The earwig: this is a very common insect that does not go unnoticed. With its hooks intimidating and its curious name, the insect feeds legends claiming, for example, that it enters the ears during our sleep! Zoom on an animal, the best of which defense does not rely on its two small pincers but on its six legs thanks to which it takes flight.
Identity card of the earwig
The earwig (Forficula auricularia) or ear clip belongs to the order of dermaptera and the family forficulidae. Dermapters number around 1,800 species in the world and around 20 in France. The forficula owes its name to its taste for fruits with cores. The apricot and peach quarters being called ears or mumps, the name earwig has been given to it. Among the stories that forged its bad reputation, the one claiming that the insect would pierce the eardrums sleepers by entering the ear canal. An unfounded legend!
A leather-like shell
The term dermaptera means “with leather-like wings” and refers to the flaking hind wings. These are well developed but folded, so that the insect very rarely uses them for flight. The earwig has a body elongate, whose shell (or flexible chitin cuticle) consists of a thin molecule protective red-brown color. Very characteristic, the morphology of the forficule features a light brown abdomen ending in two pincers rigid. With three pairs of legs, the animal has two antennae and mouthparts on its head crushers. It is between one and two centimeters long.
What are earwig pliers used for?
According toexe of the insect, the pincers take on a different aspect and role:
- At the male, the cerci are large, arched and toothed. They are used mainly to frighten enemies, immobilize prey and attract partners;
- At the female, the abdominal appendages are rectilinear and smaller. They are used like scissors to defend eggs and juveniles against petty predators.
The forceps of the ear clip are in fact ineffective against large predators such as birds, lizards or insectivorous mammals. In fact, the forficule protects itself more by projecting a substance onto its attackers. chemical pungent smelling through glands abdominal. But as a rule, the escape is the earwig’s best weapon.
The earwig, nocturnal insect
The earwig is present all over the world and throughout France. Easily adaptable, it frequents all kinds of habitats: woods, open spaces, gardens. Looking for darkness and humidity, the insect lucifuge (who flees the light) takes refuge during the day under the bark, stones, leaves, in cracks in walls, trunk crevices or under flower pots. It’s here night that the forficule is active to find its food.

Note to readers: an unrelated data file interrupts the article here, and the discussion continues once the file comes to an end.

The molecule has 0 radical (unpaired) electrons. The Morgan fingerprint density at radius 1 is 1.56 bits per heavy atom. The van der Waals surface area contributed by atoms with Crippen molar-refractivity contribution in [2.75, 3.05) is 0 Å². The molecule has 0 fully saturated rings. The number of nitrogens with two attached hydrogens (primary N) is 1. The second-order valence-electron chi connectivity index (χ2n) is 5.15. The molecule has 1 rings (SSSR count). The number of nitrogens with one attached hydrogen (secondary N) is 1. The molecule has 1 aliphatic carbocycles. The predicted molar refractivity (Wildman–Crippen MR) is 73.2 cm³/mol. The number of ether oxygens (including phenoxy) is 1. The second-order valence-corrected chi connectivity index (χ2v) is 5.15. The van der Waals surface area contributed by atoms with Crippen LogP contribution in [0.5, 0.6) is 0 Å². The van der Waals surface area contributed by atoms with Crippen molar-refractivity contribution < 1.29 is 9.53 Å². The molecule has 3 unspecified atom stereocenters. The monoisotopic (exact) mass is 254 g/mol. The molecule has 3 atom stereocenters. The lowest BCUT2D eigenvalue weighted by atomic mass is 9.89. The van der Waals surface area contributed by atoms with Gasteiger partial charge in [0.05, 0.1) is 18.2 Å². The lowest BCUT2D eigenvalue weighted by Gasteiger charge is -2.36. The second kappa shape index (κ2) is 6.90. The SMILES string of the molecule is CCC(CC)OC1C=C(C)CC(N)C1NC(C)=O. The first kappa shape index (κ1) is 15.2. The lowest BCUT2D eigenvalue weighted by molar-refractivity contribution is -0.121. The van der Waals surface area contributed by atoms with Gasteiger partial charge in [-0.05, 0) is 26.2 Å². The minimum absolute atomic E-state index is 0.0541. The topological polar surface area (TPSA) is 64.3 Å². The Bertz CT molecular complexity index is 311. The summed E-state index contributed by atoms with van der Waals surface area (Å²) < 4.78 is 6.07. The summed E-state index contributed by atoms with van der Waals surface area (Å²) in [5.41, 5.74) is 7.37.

The earwig eats whatever it finds
The earwig is an omnivore polyphagous, that is to say that he consumes various foods without restricting himself to a single category of food. As such, this insect opportunistic eat what he finds without really looking. It also feeds on young leaves, flowers, shoots, spring buds than vegetables at the limit of decomposition such as fruits (peaches, apricots) very ripe. The insect completes its vegetarian menu with mushrooms microscopic, algae and lichens. The wireworm also consumes aphids, mites, psyllids, slug eggs, young caterpillars and insect larvae. The earwig can show itself cannibal occasionally.
Earwig: a caring female
Reproduction of the earwig begins with mating in the warm season. In the fall, when the first cold weather sets in, the earworm takes shelter in the ground to hibernate. The female takes refuge in a burrow where she lays about thirty eggs that she will lick without respite throughout the winter to protect them from thehumidity ambient. After hatching, which occurs around mid-May, the mother continues to take care of her offspring until the last of four moults through which its larvae will pass. Young adults without wings emerge from their shelter around July.
The short life of the earwig
The males usually die during the winter and therefore have a lifespan of barely six months. By becoming extinct during the summer following spawning, females experience a life expectancy ofa year. Mothers thus spend a large part of their lives caring for their eggs and juveniles. Attachment to their offspring is aexception in insects that rarely care for their offspring.
Earwig in the garden
From May, the young earwigs will begin to feed on their own. Swallowing aphids and ants, the earwig makes common cause with ladybugs. As seen previously, these omnivores will also swallow young caterpillars, butterfly larvae, mites and various insects. harmful for spring plantings. As a reminder, the animal also devours materials in decomposition. Studies have shed light on the role of the earwig in biological control within orchards where it regulates pear psyllid populations. If its partially vegetarian diet has long placed it in the pest camp, the insect is now rehabilitated and used as auxiliary by some gardeners. Its minimal damage is clearly offset by its intervention in the food chain.